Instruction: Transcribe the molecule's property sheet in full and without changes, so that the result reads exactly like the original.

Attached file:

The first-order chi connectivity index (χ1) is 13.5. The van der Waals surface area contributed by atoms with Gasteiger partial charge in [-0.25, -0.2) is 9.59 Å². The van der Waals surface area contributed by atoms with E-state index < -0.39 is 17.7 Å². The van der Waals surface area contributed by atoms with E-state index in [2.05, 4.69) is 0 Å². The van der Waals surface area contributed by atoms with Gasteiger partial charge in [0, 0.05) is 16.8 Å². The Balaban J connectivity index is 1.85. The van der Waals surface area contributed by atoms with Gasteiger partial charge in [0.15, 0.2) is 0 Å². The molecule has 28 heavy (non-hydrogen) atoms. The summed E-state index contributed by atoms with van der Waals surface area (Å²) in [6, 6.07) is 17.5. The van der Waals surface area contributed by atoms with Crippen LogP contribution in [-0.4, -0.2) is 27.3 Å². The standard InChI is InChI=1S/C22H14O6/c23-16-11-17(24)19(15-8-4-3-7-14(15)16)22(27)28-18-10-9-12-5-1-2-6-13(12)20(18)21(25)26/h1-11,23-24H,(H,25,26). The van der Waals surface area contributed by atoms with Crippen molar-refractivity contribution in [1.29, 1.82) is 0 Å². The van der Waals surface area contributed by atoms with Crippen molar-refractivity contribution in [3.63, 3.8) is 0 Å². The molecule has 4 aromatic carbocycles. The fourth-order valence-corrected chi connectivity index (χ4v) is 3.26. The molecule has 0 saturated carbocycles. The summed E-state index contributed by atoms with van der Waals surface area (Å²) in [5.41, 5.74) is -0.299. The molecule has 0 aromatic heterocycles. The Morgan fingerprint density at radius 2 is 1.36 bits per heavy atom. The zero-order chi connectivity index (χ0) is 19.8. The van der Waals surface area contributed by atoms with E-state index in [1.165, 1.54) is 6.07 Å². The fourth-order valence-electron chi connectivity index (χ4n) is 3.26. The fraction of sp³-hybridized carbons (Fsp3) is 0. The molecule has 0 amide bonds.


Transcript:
The first-order chi connectivity index (χ1) is 13.5. The van der Waals surface area contributed by atoms with Gasteiger partial charge in [-0.25, -0.2) is 9.59 Å². The van der Waals surface area contributed by atoms with E-state index < -0.39 is 17.7 Å². The van der Waals surface area contributed by atoms with E-state index in [2.05, 4.69) is 0 Å². The van der Waals surface area contributed by atoms with Gasteiger partial charge in [0, 0.05) is 16.8 Å². The Balaban J connectivity index is 1.85. The van der Waals surface area contributed by atoms with Gasteiger partial charge in [0.15, 0.2) is 0 Å². The molecule has 28 heavy (non-hydrogen) atoms. The summed E-state index contributed by atoms with van der Waals surface area (Å²) in [6, 6.07) is 17.5. The van der Waals surface area contributed by atoms with Crippen LogP contribution in [-0.4, -0.2) is 27.3 Å². The standard InChI is InChI=1S/C22H14O6/c23-16-11-17(24)19(15-8-4-3-7-14(15)16)22(27)28-18-10-9-12-5-1-2-6-13(12)20(18)21(25)26/h1-11,23-24H,(H,25,26). The van der Waals surface area contributed by atoms with Crippen molar-refractivity contribution in [1.29, 1.82) is 0 Å². The van der Waals surface area contributed by atoms with Crippen molar-refractivity contribution in [3.63, 3.8) is 0 Å². The molecule has 4 aromatic carbocycles. The fourth-order valence-corrected chi connectivity index (χ4v) is 3.26. The molecule has 0 saturated carbocycles. The summed E-state index contributed by atoms with van der Waals surface area (Å²) in [5.41, 5.74) is -0.299. The molecule has 0 aromatic heterocycles. The Morgan fingerprint density at radius 2 is 1.36 bits per heavy atom. The zero-order chi connectivity index (χ0) is 19.8. The van der Waals surface area contributed by atoms with E-state index in [1.165, 1.54) is 6.07 Å². The fourth-order valence-electron chi connectivity index (χ4n) is 3.26. The fraction of sp³-hybridized carbons (Fsp3) is 0. The molecule has 0 amide bonds.